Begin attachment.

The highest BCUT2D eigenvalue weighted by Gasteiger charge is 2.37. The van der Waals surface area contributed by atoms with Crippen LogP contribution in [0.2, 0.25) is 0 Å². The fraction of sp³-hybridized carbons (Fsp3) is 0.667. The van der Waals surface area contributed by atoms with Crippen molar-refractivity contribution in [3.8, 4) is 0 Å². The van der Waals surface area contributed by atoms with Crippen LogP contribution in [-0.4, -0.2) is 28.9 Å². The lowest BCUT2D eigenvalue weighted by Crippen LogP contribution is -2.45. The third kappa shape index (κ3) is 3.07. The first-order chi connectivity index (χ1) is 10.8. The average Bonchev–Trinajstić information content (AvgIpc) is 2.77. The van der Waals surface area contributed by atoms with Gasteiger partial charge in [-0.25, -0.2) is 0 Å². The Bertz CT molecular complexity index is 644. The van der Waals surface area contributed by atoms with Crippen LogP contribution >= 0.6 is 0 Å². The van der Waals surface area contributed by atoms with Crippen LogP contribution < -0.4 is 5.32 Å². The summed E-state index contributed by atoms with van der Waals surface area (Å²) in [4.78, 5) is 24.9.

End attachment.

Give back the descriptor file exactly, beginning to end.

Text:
The highest BCUT2D eigenvalue weighted by Gasteiger charge is 2.37. The van der Waals surface area contributed by atoms with Crippen LogP contribution in [0.2, 0.25) is 0 Å². The fraction of sp³-hybridized carbons (Fsp3) is 0.667. The van der Waals surface area contributed by atoms with Crippen molar-refractivity contribution in [3.8, 4) is 0 Å². The van der Waals surface area contributed by atoms with Crippen LogP contribution in [-0.4, -0.2) is 28.9 Å². The lowest BCUT2D eigenvalue weighted by Crippen LogP contribution is -2.45. The third kappa shape index (κ3) is 3.07. The first-order chi connectivity index (χ1) is 10.8. The average Bonchev–Trinajstić information content (AvgIpc) is 2.77. The van der Waals surface area contributed by atoms with Gasteiger partial charge in [-0.25, -0.2) is 0 Å². The Bertz CT molecular complexity index is 644. The van der Waals surface area contributed by atoms with Crippen LogP contribution >= 0.6 is 0 Å². The van der Waals surface area contributed by atoms with Crippen LogP contribution < -0.4 is 5.32 Å². The summed E-state index contributed by atoms with van der Waals surface area (Å²) in [4.78, 5) is 24.9.